Karen commenced at UniSQ in February 2019 in the position of Deputy Vice-Chancellor (Academic). In January 2022, Karen was appointed to the position of Provost. Prior to joining UniSQ, she was Pro Vice-Chancellor (Students) at the University of the Sunshine Coast (USC) and in this role she was responsible for transforming USC’s approach to student learning engagement, success and retention. Previously, Professor Nelson was Director of Student Success and Retention, and Director of First Year Experience and held a series of traditional faculty-based academic roles at the Queensland University of Technology.

A recognised authority in student engagement and retention and first-year experience, Professor Nelson’s research into the complex nature of the student experience has been instrumental in uncovering the factors influencing attrition and has advanced policy and practice nationally and internationally. Her contributions to higher education have been recognised by three national awards and in 2016 she was made Principal Fellow of the UK based Higher Education Academy.

Professor Nelson is the chief editor of Student Success, an open access journal exploring the experiences of students in tertiary education. She has been a member of the organising committee, Chair or Co-chair of the annual Students, Transitions, Achievement, Retention & Success (STARS) Conference (and its predecessor FYHE conferences) for more than 12 years. Professor Nelson also serves the sector as an external expert for the Tertiary Education Quality and Standards Agency (TEQSA).

Professor Thomas Roche
Pro Vice-Chancellor (Academic Quality) & Dean SCU College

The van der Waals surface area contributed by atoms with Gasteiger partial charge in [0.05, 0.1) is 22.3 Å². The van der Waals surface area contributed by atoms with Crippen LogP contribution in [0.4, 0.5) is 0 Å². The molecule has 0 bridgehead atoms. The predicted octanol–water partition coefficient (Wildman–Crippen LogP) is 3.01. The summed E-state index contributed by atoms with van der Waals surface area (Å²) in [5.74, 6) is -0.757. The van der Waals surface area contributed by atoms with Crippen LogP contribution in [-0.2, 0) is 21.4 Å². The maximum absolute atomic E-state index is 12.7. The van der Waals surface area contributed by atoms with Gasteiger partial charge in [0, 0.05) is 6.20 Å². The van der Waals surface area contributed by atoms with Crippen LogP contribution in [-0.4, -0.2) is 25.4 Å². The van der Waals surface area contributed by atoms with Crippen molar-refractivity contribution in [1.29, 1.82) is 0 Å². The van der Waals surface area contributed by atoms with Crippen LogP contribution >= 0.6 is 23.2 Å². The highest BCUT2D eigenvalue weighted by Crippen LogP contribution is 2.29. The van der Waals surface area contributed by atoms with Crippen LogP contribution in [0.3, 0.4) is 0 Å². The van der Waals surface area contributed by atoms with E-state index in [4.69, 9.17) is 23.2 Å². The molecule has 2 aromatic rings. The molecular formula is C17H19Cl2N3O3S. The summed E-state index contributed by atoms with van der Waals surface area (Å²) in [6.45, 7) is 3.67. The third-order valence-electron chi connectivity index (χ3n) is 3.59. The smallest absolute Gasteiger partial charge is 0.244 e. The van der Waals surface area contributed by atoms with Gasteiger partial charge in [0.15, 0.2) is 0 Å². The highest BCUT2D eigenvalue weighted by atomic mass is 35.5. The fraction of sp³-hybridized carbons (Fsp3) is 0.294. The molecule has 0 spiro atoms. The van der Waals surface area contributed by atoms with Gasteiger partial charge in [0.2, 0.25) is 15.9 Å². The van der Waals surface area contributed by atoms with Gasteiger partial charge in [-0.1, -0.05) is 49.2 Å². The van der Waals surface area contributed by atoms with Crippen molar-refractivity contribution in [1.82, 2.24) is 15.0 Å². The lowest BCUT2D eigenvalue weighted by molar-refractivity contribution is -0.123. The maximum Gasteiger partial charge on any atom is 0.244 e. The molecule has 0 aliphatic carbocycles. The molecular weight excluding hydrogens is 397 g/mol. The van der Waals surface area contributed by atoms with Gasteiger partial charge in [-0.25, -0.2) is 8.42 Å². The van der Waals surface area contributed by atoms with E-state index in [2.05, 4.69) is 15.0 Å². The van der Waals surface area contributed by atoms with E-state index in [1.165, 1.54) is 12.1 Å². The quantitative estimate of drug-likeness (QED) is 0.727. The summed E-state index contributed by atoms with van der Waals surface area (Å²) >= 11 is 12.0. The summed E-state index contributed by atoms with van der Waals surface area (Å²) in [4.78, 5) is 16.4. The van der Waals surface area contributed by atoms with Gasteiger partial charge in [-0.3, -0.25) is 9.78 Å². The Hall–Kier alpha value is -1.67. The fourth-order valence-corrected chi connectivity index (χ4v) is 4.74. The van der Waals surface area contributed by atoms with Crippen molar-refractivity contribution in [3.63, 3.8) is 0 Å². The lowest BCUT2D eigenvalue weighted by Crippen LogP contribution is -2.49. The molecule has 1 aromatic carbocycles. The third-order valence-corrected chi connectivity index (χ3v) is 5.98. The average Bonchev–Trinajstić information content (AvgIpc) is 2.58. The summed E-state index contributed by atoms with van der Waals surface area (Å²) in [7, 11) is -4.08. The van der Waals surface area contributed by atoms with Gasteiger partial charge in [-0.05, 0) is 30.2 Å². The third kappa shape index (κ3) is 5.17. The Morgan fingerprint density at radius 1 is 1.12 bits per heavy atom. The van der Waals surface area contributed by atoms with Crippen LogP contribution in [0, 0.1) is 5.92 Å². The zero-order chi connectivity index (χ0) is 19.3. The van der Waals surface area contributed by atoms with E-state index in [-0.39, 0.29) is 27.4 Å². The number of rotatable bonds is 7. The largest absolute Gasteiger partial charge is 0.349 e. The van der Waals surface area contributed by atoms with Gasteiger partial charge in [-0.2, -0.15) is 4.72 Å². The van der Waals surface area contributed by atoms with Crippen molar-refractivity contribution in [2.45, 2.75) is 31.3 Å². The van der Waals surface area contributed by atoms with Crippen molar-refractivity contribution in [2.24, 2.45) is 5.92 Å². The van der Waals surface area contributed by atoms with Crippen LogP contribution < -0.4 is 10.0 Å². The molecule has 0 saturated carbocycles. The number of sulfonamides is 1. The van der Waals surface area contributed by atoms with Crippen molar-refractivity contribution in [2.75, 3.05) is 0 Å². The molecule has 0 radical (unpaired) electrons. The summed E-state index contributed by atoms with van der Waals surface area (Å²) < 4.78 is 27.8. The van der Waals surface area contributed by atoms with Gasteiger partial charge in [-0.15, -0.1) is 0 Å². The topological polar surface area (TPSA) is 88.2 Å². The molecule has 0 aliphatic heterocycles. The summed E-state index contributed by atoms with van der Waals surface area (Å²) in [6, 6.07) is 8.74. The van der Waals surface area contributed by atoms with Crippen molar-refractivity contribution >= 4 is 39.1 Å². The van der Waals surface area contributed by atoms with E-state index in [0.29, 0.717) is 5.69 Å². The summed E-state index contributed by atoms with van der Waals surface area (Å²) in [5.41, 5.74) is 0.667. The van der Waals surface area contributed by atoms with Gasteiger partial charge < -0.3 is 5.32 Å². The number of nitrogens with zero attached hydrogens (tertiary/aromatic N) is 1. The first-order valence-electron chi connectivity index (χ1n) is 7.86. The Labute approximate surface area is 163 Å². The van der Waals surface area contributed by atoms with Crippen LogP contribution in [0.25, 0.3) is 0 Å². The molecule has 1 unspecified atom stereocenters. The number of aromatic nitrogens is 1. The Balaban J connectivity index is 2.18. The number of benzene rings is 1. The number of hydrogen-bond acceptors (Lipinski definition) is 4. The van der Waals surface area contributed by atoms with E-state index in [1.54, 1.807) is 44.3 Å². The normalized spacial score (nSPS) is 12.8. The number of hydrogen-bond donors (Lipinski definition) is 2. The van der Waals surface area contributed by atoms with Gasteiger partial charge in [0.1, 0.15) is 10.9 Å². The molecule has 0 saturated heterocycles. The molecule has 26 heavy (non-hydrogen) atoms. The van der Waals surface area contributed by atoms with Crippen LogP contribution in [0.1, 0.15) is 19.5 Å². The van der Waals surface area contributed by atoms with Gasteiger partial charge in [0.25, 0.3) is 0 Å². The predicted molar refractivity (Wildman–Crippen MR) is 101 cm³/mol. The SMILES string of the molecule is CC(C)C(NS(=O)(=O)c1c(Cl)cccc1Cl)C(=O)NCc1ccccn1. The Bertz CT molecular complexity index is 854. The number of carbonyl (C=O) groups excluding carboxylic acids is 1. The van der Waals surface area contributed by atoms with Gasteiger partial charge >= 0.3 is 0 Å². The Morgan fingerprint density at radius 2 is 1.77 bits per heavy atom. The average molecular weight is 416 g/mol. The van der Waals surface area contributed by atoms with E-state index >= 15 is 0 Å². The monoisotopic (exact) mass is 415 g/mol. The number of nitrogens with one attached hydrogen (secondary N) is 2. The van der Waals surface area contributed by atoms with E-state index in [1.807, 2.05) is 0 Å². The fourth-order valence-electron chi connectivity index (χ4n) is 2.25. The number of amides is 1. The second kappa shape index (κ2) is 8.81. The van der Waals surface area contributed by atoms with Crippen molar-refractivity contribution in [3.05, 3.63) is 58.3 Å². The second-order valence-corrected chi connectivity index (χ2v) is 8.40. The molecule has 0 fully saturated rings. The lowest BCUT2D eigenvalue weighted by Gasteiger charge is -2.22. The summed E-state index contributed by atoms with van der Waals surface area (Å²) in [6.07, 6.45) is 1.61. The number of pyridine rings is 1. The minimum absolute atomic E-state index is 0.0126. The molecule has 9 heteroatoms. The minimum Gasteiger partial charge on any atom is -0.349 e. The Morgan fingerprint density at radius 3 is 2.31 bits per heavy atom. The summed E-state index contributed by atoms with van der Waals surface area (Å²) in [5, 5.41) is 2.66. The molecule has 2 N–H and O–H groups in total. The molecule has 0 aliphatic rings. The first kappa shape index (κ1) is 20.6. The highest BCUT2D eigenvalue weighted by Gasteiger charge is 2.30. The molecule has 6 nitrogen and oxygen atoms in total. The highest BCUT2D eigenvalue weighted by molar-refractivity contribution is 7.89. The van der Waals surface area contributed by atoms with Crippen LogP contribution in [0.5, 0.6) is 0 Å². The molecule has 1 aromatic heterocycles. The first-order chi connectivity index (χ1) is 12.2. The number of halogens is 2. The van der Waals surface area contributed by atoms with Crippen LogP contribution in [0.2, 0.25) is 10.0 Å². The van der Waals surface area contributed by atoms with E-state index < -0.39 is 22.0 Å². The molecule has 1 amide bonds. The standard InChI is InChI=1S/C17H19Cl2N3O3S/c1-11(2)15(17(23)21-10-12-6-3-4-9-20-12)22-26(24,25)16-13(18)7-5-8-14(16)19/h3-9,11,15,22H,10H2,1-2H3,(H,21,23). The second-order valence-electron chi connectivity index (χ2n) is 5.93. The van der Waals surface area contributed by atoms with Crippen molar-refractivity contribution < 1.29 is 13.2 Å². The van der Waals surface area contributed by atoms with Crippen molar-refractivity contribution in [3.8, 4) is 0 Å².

Southern Cross University

Thomas leads the University’s strategic initiatives relating to the enhancement of education quality. He ensures that the University delivers an inspired experience supporting students reach their potential. As Dean, SCU College he leads staff in providing pathway and cross curriculum academic support for the University’s students. The College provides University admission to applicants who do not meet standard entry requirements and are often from identified equity groups (e.g., low socio-economic status, regional and remote students) and international students on English for Academic Purposes pathways. He is a specialist in the design, delivery and management of higher education courses and pathways, empowering students to gain access to and succeed in university study. His primary research interests are in applied linguistics (Academic Literacies, English for Academic Purposes) and curriculum design. For more information visit:

President NAEEA, Karen Seary
Associate Dean, School of Access Education
Central Queensland University

Karen Seary is the Associate Dean, School of Access Education at CQUniversity. The School hosts CQUniversity’s Enabling course, the Skills for Tertiary Education Preparatory Studies (STEPS) and the academic learning support services offered to higher education and vocational education students by the Academic Learning Centre and the Language, Literacy and Numeracy Centre. Karen’s research interests centre on adult education, transformative learning and transition pedagogy.

Karen was recently recognised as a national champion for change by the National Centre for Student Equity in Higher Education (NCSEHE) and Equity Partners in Higher Education Australasia (EPHEA), as part of the World Access to Higher Education Day (WAHED). This award recognises and celebrates the life changing work of student equity practitioners across the world in supporting students from disadvantaged backgrounds, into and through higher education. Karen holds a Diploma of Teaching (Secondary), Bachelor of Education and Master of Education (Guidance and Counselling). Karen is currently the Chair of the National Association of Enabling Educators Australia (NAEEA).